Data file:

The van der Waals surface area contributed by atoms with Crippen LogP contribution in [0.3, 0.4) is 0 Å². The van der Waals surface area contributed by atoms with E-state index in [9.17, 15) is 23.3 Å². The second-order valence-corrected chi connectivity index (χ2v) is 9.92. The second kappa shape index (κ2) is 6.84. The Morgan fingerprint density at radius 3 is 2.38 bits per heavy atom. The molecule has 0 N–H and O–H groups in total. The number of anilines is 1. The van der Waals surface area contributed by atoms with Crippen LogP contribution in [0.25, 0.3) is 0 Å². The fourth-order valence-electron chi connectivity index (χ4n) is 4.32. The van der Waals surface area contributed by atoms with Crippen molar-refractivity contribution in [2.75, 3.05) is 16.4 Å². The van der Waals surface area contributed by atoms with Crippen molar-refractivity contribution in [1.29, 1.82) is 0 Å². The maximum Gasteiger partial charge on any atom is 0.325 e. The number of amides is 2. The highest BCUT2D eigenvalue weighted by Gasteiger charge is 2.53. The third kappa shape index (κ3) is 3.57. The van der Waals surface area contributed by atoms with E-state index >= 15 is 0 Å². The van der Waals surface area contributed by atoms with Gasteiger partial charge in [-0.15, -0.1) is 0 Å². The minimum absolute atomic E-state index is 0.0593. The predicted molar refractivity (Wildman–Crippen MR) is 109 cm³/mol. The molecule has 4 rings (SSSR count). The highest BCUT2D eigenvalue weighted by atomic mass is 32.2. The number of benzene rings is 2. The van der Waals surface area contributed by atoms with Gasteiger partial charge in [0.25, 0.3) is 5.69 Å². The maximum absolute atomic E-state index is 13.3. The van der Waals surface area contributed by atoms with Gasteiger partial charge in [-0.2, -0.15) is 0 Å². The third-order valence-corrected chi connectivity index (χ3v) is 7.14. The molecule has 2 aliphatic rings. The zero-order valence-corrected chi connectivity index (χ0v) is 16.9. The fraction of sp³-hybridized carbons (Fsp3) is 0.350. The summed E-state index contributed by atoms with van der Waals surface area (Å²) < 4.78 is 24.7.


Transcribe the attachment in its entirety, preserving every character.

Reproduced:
The van der Waals surface area contributed by atoms with Crippen LogP contribution in [0.3, 0.4) is 0 Å². The van der Waals surface area contributed by atoms with E-state index in [9.17, 15) is 23.3 Å². The second-order valence-corrected chi connectivity index (χ2v) is 9.92. The second kappa shape index (κ2) is 6.84. The Morgan fingerprint density at radius 3 is 2.38 bits per heavy atom. The molecule has 0 N–H and O–H groups in total. The number of anilines is 1. The van der Waals surface area contributed by atoms with Crippen LogP contribution in [0.25, 0.3) is 0 Å². The fourth-order valence-electron chi connectivity index (χ4n) is 4.32. The van der Waals surface area contributed by atoms with Crippen molar-refractivity contribution in [2.75, 3.05) is 16.4 Å². The van der Waals surface area contributed by atoms with Crippen molar-refractivity contribution in [1.29, 1.82) is 0 Å². The maximum Gasteiger partial charge on any atom is 0.325 e. The number of amides is 2. The highest BCUT2D eigenvalue weighted by Gasteiger charge is 2.53. The third kappa shape index (κ3) is 3.57. The van der Waals surface area contributed by atoms with E-state index >= 15 is 0 Å². The van der Waals surface area contributed by atoms with Gasteiger partial charge in [-0.15, -0.1) is 0 Å². The minimum absolute atomic E-state index is 0.0593. The predicted molar refractivity (Wildman–Crippen MR) is 109 cm³/mol. The molecule has 4 rings (SSSR count). The highest BCUT2D eigenvalue weighted by atomic mass is 32.2. The number of benzene rings is 2. The van der Waals surface area contributed by atoms with Gasteiger partial charge in [0.25, 0.3) is 5.69 Å². The maximum absolute atomic E-state index is 13.3. The van der Waals surface area contributed by atoms with Gasteiger partial charge in [-0.2, -0.15) is 0 Å². The third-order valence-corrected chi connectivity index (χ3v) is 7.14. The molecule has 2 aliphatic rings. The zero-order valence-corrected chi connectivity index (χ0v) is 16.9. The fraction of sp³-hybridized carbons (Fsp3) is 0.350. The summed E-state index contributed by atoms with van der Waals surface area (Å²) < 4.78 is 24.7.